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A new angle on cold calling
by Glen Chapman 
Making phone calls to prospects is one of the biggest fears of any small business person when they think about doing them. Well I wanted to tell you a story about something that we did this week that really surprised us when we started calling some prospects.

We recently ran some email-based marketing for the new BizAchieve web site (www.bizachieve.com). When we went to do the follow up calls for this promo we decided that we would see how the information that was sent was received. Our initial aim was not to sell the site but to see if the info was the right stuff and that it fitted the expectations. Why? Well this was the first of a series of these promotions that we are running and we want to get the best response rate possible.

When we started making calls an interesting thing happened. Out of 35 calls made only two people said they didn't want to talk about the campaign. AND, none said that we couldn't send the information again.

This process emphasised a couple of things which you should remember when you are calling prospects. Our call was asking for feedback from the people we called. This means that we were interested in what they had to say, and they all did give feedback.

Because our emphasis was on getting feedback rather then selling the product they relaxed. Just think about it, every time they get a call about a promotion or product the call is going to try make the sale. We changed that and got people to relax and be comfortable to talk with us and give some great feedback and questions about the promotion.

Second, the main reason we resent the information was that the first time it hit their desk (email in box) we found that they were busy. Even when the detailed information went to them they were still busy when it came. Because it may not have addressed a problem they had right at that time it got pushed from the priority list.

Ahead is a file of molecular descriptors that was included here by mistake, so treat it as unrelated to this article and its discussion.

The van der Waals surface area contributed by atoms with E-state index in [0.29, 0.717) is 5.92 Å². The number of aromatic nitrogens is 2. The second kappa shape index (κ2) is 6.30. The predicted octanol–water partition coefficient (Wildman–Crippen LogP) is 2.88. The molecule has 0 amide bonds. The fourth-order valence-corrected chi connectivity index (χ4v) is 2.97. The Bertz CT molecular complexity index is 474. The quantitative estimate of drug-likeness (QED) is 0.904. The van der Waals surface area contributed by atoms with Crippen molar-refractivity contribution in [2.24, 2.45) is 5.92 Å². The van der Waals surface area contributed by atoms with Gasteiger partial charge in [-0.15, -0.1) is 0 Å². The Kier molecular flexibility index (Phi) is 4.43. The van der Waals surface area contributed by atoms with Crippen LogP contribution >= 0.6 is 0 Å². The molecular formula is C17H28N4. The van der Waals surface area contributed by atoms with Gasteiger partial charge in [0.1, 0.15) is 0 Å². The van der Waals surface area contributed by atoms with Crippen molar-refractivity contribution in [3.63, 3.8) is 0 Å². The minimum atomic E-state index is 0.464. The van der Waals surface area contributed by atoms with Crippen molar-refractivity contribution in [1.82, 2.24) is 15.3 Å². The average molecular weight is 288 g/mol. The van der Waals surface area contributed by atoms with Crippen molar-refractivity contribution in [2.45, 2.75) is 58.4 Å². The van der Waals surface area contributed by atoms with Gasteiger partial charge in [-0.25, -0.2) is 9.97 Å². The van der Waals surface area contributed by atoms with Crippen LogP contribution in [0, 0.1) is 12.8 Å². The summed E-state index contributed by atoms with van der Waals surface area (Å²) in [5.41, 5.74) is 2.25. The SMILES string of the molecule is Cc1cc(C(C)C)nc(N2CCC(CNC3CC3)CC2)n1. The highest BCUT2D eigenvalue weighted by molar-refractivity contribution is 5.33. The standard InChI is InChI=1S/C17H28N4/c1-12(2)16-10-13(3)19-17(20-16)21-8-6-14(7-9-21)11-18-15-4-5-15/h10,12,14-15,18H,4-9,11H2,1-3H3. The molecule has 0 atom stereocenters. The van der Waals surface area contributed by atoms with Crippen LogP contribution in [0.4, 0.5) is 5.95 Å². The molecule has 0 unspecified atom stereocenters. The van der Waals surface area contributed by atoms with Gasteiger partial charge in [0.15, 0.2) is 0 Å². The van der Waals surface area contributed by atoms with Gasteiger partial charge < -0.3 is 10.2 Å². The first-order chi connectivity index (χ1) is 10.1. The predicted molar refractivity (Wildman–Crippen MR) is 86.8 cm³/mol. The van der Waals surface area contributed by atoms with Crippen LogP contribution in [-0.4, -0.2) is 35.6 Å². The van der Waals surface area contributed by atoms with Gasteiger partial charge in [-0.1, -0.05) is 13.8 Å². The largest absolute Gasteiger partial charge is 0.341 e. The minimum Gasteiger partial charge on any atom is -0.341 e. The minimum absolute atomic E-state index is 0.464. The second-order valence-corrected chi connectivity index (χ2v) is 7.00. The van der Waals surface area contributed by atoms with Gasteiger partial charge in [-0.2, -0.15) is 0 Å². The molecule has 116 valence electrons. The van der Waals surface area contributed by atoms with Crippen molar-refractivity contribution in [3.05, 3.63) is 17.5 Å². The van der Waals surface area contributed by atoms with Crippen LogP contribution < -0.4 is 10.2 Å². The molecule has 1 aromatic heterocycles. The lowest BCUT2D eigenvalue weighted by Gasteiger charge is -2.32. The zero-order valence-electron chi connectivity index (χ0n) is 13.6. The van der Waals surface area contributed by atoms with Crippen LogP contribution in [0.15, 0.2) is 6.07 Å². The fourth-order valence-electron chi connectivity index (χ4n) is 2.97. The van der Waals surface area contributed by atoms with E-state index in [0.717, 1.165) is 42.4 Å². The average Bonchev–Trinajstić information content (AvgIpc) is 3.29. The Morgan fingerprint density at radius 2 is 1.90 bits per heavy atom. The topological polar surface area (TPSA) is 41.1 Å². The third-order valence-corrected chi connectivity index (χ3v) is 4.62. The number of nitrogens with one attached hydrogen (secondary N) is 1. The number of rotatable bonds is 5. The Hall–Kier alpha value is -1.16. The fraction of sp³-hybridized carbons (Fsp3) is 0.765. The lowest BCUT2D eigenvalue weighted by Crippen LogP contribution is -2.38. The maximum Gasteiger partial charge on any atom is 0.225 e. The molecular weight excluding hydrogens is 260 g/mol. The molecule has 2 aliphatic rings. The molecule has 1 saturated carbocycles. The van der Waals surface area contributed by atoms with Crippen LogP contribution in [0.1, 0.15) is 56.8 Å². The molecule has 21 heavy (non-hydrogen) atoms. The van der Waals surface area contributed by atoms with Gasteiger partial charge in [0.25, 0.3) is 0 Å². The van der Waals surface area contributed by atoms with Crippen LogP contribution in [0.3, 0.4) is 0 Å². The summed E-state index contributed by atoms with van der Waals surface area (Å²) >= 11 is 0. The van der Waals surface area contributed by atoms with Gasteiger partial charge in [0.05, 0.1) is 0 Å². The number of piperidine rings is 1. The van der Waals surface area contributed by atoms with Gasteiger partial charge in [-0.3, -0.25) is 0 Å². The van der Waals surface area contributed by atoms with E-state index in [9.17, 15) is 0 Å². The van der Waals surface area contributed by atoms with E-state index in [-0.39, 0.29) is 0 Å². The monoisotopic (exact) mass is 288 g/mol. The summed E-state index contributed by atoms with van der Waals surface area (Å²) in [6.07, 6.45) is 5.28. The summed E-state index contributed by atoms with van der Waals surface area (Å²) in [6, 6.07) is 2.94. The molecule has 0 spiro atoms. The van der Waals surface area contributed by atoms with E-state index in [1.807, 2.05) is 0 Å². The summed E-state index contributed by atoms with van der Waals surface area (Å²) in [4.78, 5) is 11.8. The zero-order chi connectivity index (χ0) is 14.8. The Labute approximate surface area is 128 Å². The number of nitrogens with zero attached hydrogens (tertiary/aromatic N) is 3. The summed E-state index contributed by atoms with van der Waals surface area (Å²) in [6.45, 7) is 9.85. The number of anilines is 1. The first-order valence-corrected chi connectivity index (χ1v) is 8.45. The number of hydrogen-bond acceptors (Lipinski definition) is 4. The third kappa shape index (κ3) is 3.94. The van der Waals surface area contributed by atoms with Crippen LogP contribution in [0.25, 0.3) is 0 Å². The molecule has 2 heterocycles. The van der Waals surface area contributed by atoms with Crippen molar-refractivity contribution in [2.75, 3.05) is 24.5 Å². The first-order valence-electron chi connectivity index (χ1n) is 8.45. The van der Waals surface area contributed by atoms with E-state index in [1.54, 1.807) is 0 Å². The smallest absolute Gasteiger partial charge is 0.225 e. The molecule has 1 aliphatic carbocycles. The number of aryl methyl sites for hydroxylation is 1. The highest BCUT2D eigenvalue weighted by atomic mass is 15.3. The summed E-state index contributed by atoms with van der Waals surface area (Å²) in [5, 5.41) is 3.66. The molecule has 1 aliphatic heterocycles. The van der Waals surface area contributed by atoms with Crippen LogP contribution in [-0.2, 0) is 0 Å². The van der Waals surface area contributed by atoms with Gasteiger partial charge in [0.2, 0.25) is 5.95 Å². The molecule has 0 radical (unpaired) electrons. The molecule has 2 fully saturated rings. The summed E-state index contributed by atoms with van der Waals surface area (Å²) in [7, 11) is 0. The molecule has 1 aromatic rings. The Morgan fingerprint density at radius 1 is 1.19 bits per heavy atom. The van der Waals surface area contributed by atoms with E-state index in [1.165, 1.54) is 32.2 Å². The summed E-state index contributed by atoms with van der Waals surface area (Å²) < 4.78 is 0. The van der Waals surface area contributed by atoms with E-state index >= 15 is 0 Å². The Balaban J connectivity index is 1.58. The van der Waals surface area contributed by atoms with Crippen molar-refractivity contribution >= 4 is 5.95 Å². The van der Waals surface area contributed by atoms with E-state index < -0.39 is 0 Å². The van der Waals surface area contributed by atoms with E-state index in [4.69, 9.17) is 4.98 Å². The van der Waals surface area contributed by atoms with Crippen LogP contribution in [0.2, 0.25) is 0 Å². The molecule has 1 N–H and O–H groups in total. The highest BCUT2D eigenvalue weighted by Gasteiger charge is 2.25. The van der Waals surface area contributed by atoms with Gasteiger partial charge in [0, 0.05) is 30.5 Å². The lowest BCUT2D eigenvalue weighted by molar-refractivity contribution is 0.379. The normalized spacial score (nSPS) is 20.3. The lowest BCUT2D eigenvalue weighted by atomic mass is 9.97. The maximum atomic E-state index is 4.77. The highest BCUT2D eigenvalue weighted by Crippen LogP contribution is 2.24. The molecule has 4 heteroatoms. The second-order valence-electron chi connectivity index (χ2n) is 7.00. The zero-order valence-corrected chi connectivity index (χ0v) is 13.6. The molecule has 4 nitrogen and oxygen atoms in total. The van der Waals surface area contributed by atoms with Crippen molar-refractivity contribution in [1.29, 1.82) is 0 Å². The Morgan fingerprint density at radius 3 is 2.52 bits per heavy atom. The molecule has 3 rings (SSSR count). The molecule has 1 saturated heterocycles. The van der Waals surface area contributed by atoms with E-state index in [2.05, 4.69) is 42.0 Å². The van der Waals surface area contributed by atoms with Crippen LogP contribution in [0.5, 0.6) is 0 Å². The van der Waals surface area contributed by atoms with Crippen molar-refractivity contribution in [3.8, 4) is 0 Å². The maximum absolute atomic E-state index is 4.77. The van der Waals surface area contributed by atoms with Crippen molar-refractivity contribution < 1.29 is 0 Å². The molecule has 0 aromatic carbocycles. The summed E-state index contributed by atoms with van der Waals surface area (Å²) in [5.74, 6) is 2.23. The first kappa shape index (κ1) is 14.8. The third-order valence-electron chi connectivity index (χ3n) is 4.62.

So what can we learn from this exercise:
1. Make sure that you make a number of contacts to a prospect. On average it will take between four (4) and seven (7) pieces of information about the same product or company before someone will act.

2. By asking questions of the prospect we were able to open up the conversation, make them relaxed and glean information about why they didn't read or look at the information. By asking questions you also do two things. One, you control where the conversation goes and two, you reduce the likelihood of objections.

When asking questions there are a couple of other things to remember. There are open and closed questions. Open questions allow a conversation type answer to occur they ask for ones feelings or impressions. Closed questions as for facts or can be answered with a 'yes' or 'no'. The other thing to remember about questions is the power of getting a yes response.

Research shows that if you get a series of yes responses then a prospect is more likely to say yes again. So to use this you can ask even very simple questions through your call (or even a presentation) that will invoke a yes response.

Resources and References
(1) Allan Pease - How to make appointments by telephone (1991)
(2) Bob Burg - Endless Referrals (1994)
(3) Rain Making - Ford Harding (1994)

(© 1995 – 2007 Glen Chapman)